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Drowning not waving
9:00am Friday 14th October 2011 in Sue Pycroft Column
I’m not normally one to start a petition or protest in public, but I can see an exception coming on.
My husband and I are sitting in front of the telly, waiting for the BBC news. We’ve just finished watching a documentary on the story of electricity on BBC4, during which there were odd moments when I almost felt I could understand what electricity actually is.
For the past 55 years – ie throughout my entire existence on this planet – I have tried and utterly failed to grasp currents and volts (and very wisely, too, in my opinion, for apparently if you do grasp them your hand clenches closed so you can’t let go, and you can shoot across the room and get badly singed, at the very least. It’s even worse if you’ve got wet hands and are standing on stone tiles. So always wear rubber-soled shoes and rubber gloves when in a room with power sockets or when out in thunderstorms, is my advice).
Anyway, where Mr Davies, physics master to Form VB, utterly failed to convey to me any notion whatsoever of how electricity is stored or flows or can stop your heart or start it up again, Auntie has triumphed.
If only I could watch that programme once or twice more, I am reasonably sure I would more or less get it.
Even my husband, who over the years has thanklessly taken me through various illustrations of electricity that include wide rivers flowing slowly and narrow rivers flowing fast, seems to think the penny may finally be dropping.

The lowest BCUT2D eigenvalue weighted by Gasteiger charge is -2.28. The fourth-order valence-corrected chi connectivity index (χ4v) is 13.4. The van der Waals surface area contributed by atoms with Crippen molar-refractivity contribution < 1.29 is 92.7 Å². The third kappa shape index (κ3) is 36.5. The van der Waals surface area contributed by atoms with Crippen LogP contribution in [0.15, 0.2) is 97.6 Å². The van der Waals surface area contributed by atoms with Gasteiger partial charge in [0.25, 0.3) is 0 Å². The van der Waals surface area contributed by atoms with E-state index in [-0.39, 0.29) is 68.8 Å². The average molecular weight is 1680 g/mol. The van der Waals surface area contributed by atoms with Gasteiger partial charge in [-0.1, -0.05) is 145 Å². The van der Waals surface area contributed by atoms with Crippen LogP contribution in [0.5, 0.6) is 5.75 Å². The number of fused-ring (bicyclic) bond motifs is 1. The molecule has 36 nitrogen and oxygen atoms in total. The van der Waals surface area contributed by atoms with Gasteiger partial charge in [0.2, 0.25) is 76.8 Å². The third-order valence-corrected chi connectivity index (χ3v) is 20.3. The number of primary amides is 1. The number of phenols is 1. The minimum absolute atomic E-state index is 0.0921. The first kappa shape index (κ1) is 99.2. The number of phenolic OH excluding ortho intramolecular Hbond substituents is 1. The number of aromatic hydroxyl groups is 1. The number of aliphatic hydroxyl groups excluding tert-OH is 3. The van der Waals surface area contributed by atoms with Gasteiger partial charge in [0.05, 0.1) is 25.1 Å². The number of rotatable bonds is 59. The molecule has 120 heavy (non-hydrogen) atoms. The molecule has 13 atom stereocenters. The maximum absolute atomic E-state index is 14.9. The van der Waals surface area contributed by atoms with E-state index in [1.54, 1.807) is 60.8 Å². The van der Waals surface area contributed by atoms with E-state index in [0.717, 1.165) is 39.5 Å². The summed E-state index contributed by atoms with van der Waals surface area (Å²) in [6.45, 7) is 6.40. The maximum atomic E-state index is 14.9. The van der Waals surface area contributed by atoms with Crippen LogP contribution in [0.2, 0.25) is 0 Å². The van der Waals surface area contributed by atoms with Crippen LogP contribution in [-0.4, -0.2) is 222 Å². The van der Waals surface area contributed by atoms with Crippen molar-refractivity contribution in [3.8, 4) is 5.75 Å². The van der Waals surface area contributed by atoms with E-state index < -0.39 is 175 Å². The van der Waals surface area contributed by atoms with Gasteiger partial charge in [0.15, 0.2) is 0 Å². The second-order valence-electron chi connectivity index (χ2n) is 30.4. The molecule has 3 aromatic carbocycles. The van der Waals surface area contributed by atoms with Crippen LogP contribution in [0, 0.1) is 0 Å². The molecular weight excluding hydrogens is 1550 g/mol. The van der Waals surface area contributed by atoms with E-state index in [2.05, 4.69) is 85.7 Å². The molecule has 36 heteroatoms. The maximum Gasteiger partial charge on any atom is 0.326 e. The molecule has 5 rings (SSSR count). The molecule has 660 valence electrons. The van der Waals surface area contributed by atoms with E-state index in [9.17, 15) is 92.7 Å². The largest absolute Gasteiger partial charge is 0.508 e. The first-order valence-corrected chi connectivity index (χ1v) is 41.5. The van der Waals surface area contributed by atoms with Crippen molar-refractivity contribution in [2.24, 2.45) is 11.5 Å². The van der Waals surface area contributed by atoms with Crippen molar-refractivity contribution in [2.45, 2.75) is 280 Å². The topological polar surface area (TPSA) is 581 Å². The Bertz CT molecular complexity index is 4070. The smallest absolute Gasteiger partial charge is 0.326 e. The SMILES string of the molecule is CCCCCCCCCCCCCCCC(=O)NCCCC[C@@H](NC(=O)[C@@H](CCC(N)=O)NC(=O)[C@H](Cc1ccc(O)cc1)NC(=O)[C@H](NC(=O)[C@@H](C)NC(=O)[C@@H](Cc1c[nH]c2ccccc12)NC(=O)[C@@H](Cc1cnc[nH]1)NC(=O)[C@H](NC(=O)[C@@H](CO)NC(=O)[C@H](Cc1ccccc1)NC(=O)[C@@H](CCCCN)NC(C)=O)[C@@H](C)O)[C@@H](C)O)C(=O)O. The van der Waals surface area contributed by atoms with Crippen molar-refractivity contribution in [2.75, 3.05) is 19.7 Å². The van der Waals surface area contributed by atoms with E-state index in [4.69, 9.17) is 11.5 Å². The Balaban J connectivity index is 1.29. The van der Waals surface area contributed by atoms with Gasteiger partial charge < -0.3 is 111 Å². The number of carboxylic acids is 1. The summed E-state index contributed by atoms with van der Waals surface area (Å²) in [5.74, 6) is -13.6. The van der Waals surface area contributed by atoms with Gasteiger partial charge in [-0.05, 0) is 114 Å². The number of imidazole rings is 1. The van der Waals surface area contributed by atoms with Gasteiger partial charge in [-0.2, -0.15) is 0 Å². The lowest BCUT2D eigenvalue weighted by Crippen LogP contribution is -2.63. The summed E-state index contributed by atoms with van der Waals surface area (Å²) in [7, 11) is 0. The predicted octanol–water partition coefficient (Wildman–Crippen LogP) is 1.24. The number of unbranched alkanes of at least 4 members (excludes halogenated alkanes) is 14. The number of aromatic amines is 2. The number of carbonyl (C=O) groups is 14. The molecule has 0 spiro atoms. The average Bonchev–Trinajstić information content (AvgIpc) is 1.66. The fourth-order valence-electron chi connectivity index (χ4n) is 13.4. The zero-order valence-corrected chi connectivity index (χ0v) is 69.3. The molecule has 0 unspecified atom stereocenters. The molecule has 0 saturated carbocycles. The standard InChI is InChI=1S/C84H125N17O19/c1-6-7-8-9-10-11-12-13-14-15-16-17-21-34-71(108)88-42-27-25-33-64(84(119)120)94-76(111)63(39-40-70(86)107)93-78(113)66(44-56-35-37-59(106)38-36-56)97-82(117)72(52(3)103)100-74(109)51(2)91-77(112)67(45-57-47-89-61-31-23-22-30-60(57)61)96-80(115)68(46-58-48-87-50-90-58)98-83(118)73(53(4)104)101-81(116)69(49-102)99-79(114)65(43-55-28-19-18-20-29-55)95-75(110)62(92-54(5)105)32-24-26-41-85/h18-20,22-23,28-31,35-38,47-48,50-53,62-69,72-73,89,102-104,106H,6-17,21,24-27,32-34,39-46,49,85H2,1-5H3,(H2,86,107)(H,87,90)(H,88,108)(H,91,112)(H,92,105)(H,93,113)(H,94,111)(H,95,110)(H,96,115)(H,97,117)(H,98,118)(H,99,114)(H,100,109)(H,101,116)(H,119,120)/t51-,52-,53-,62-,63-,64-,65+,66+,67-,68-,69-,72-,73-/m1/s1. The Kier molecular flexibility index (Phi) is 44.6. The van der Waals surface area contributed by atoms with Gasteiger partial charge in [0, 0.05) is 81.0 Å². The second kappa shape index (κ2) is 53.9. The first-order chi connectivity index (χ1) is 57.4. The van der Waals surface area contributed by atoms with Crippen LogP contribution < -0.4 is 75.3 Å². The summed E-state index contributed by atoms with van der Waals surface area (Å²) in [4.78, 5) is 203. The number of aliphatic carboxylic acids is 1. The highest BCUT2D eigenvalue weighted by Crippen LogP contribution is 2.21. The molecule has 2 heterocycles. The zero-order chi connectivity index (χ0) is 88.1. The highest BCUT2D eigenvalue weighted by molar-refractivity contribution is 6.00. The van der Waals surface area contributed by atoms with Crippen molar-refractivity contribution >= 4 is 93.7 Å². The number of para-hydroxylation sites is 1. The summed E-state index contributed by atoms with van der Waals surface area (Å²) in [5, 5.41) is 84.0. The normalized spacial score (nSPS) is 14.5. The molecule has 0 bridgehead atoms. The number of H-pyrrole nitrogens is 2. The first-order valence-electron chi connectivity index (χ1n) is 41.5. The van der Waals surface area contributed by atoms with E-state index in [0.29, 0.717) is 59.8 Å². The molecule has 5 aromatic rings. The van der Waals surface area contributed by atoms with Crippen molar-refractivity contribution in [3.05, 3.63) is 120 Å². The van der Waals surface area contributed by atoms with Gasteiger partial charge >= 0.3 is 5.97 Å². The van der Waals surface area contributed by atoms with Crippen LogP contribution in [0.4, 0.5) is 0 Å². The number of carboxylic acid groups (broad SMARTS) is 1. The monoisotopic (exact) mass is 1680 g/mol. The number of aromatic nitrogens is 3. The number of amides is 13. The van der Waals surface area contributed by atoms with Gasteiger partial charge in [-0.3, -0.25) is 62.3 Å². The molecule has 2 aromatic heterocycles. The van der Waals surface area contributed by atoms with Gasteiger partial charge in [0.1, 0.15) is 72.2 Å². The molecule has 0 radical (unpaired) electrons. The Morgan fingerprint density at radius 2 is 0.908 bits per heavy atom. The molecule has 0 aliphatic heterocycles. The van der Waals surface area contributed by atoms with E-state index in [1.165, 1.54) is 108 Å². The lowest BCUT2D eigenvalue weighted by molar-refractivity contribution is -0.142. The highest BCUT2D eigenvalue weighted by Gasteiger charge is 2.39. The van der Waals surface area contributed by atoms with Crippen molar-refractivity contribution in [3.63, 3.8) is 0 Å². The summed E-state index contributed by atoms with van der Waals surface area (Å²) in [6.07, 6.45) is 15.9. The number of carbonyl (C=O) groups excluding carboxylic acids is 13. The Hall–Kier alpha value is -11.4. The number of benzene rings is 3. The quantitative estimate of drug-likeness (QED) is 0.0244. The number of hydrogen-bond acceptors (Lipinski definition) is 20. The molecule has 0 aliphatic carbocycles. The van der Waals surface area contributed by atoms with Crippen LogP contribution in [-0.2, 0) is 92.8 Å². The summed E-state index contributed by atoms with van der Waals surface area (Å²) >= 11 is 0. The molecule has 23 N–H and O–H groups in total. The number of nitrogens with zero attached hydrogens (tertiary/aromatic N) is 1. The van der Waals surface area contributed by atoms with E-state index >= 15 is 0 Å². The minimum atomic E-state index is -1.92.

Then on comes the news. Huw Edwards, his upper lip skewed in its trademark cynical curl, starts to read to us.
And well he may look cynical, too, I soon realise. I think I’d be pretty cheesed off in his situation. It turns out he and his mates may not have a job before long, or may have to move to Salford. The BBC is going to cut 2,000 jobs and radically change programming over the next five years. My husband and I look at each other, aghast.
We are not wimps. We have lived through at least three recessions.
Up until we were 25 we had never had central heating. We spent several of our early married years sleeping on a mattress on the floor, because we couldn’t afford a bed. We’ve been invaded by mice, rats, wasps and bed bugs. My husband was once in a car that was shot off the road in Lebanon. I’ve bounced down the side of a tree in a hot air balloon incident and stood on the wings of a biplane while it was flying – and I’m scared of heights.
But nothing has prepared us for this. I don’t really care if I’ve got pounds or euros in my pocket. I don’t mind about the brand of my tea. But don’t, please don’t, ever mess about with my BBC.
I don’t know if the bulletin is muddled and hazy, or whether I just can’t take it all in. But I seem to hear phrases like local radio will go across more regions – which sounds like doublethink to me – fewer panel shows and a reduction in entertainment programmes.
This is the result, it seems, of nine months’ consultation. Well, director general Mark Thompson, I don’t remember your checking if this was OK with me and him indoors. We’ve faithfully bought our TV licence every year. And we settle down to University Challenge and Only Connect on a Monday night with a feeling that while we can still do that, all’s right with the world.
Maybe those shows don’t get the highest ratings for you, but they’re a part of our little world, and we love them. We need them. If we’d defaulted on the licence, you’d have a point. But we haven’t. We’re loyal. So loyal, we even buy the Radio Times at Christmas.
Do you think things like UC and OC will go? I whisper to my husband. He bites his lip and shrugs. We sit motionless like two rabbits.
And then that treacherous little viper called optimism, ever ready to quell my rational dread, stirs in my breast. Do you think this means they will repeat the programme about electricity? I say.
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